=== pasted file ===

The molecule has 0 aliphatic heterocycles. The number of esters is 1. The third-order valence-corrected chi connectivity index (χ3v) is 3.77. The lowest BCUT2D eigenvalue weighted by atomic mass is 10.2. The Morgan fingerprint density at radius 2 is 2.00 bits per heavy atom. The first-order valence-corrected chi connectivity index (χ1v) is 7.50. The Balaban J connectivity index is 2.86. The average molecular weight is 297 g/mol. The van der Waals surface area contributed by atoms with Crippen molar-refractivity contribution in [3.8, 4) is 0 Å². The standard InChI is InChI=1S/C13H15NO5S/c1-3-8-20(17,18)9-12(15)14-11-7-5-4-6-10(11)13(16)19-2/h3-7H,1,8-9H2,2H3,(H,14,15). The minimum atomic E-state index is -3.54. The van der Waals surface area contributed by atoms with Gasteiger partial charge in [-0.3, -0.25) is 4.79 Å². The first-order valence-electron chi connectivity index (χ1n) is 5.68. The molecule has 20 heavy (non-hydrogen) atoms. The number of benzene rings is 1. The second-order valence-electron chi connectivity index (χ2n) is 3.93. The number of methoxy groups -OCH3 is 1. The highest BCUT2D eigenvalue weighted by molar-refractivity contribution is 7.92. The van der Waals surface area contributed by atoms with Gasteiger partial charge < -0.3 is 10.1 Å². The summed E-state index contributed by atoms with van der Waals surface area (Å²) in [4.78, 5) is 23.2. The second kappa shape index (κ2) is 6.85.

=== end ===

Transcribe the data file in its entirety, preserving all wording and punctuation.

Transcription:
The molecule has 0 aliphatic heterocycles. The number of esters is 1. The third-order valence-corrected chi connectivity index (χ3v) is 3.77. The lowest BCUT2D eigenvalue weighted by atomic mass is 10.2. The Morgan fingerprint density at radius 2 is 2.00 bits per heavy atom. The first-order valence-corrected chi connectivity index (χ1v) is 7.50. The Balaban J connectivity index is 2.86. The average molecular weight is 297 g/mol. The van der Waals surface area contributed by atoms with Crippen molar-refractivity contribution in [3.8, 4) is 0 Å². The standard InChI is InChI=1S/C13H15NO5S/c1-3-8-20(17,18)9-12(15)14-11-7-5-4-6-10(11)13(16)19-2/h3-7H,1,8-9H2,2H3,(H,14,15). The minimum atomic E-state index is -3.54. The van der Waals surface area contributed by atoms with Gasteiger partial charge in [-0.3, -0.25) is 4.79 Å². The first-order valence-electron chi connectivity index (χ1n) is 5.68. The molecule has 20 heavy (non-hydrogen) atoms. The number of benzene rings is 1. The second-order valence-electron chi connectivity index (χ2n) is 3.93. The number of methoxy groups -OCH3 is 1. The highest BCUT2D eigenvalue weighted by molar-refractivity contribution is 7.92. The van der Waals surface area contributed by atoms with Gasteiger partial charge < -0.3 is 10.1 Å². The summed E-state index contributed by atoms with van der Waals surface area (Å²) in [4.78, 5) is 23.2. The second kappa shape index (κ2) is 6.85.